Portobello & Golborne Markets

We have been working on an exciting project in Partnership with The Food Explorers celebrating 150 years of Portobello and Golborne Markets.

Children of Bevington and Fox Primary Schools in the Royal Borough of Kensington and Chelsea have investigated the diverse food heritage and multicultural communities through discovery trails and interviews with local characters.

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In four sessions with us, each class researched the history of the markets multicultural heritage before interviewing local shopkeepers and stall holders.

People arriving from all over the world make Porotbello and Golborne the vibrant place that is it today. The delicious foods that the people and cultures have brought with them mean that there are so many wonderful places to eat and tastes to experience.

Hammersmith and Fulham Urban Studies Centre have created a children’s guide for the local area that you can use to discover the history and stories of the people and food you will find. Scroll down to find the answers to the questions within the guide.

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Question 1: Café Oporto. We tried the café con leche and pasteis de nata. Delicious! What did you try?

Question 2: Eat First is an award winning Moroccan mobile café. Moroccan cuisine such as lentil soup, cous cous, flat bread, Mrouiza and Tanjine is often enjoyed at this stall. Delicious! Did you try anything else?

Question 3: The fruit and veg for all of the stalls on Portobello Road and Golborne Road comes from many different places. Fruit and Vegetables are grown all over the world and shipped to the UK. Stall holders now go to new Convent Garden Market in Wandsworth or large markets on the edge of London to buy their stock. They have to get up very early!

Question 4: Golborne Road was once a bustling market road where local people came to do their shopping. No. 65 used to be a bakers; No 98, E Price used to be a green grocers. Now it is a junk shop. There are now many more café’s selling produce from many different countries from around the world.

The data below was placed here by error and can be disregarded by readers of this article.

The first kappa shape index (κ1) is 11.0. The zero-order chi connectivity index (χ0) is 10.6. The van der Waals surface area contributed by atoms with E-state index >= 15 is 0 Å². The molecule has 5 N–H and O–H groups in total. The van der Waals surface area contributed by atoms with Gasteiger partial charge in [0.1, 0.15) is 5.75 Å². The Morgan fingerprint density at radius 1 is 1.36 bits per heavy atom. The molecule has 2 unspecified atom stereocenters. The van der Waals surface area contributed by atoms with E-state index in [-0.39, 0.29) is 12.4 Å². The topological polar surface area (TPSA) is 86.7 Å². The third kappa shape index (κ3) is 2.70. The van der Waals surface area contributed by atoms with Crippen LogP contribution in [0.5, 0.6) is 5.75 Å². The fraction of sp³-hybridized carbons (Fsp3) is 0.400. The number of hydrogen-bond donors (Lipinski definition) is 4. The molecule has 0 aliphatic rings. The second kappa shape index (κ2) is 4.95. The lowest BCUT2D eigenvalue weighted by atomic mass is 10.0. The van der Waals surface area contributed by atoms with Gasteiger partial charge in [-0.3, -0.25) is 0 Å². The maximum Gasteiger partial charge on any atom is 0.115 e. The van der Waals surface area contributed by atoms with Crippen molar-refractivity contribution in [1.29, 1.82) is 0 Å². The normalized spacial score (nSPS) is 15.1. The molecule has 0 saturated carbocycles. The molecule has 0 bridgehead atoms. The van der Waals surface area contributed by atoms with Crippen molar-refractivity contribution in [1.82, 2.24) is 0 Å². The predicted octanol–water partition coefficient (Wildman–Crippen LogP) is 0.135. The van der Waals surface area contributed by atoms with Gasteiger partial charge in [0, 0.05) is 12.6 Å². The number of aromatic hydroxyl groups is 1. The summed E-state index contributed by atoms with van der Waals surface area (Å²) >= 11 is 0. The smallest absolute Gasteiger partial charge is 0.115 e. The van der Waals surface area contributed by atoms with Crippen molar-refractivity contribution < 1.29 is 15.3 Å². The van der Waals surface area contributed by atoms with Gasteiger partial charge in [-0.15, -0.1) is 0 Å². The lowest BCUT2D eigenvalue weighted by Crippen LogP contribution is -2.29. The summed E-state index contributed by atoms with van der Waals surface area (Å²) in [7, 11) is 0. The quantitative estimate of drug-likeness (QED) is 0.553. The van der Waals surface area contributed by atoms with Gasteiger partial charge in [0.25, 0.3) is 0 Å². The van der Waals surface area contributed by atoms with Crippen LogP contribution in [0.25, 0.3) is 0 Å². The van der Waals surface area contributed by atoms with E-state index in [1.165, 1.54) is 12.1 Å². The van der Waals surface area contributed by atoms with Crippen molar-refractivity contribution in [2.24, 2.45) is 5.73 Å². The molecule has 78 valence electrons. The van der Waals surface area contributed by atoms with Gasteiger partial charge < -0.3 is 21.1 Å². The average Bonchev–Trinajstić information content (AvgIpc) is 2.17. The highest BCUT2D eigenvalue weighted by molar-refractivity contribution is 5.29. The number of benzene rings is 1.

Question 5: Instituto Espanõl was once a convent. Portobello Farm once stood very near here. You can see the location of Portobello Farm on the 1841 map in our guide.

Question 6: La Plaza Delicatessen. The Spanish Civil War ran from 1937 to 1939. It was important for Portobello and Golborne as many people fleeing the war, came to settle in West London. They brought with them their traditional foods and cuisine such as chorizo and paella.

Question 7: Many types of fish and seafood are sold in George’s Fisheries. Prawns, lobster, Shrimp, Swordfish, Snapper, Monkfish, Sea Bass may have been some that you noticed.

Question 8: Fresh fruit and veg from around the world is sold on many stalls at Portobello and Golborne markets. Did you know that tomatoes originated from the Andes in South America, the avocado comes from a tree native to Mexico and Central America, and carrots originally came from regions which are now Iran and Afghanistan (Persia).

Question 9: Jay Dees make delicious Jamaican food. Their most popular dish is Jerk Chicken of course!

Question 10: The four blue plaques at Tavistock Square celebrate the pioneers of the Notting Hill Carnival. Ms Rhaune Laslet-O’Brien (1919-2002), Claudia Jones (1915-1964), Russell Henderson (1924-2015) and Leslie Palmer (b. 1943). The carnival is an important reminder and celebration of Caribbean and multicultural communities that make this area such a wonderful place!

The Food Explorers have created a fantastic film with the children for the children to tell the story of the last 150 years. The film was screened in the Portobello Film Festival and we look forward to sharing it with more children and schools across the Tri-Borough area.  For more about the film, visit their website here.

For information about booking our session exploring the food heritage of Portobello and Golborne or Shepherds Bush Market, please call us on 0208 741 7138

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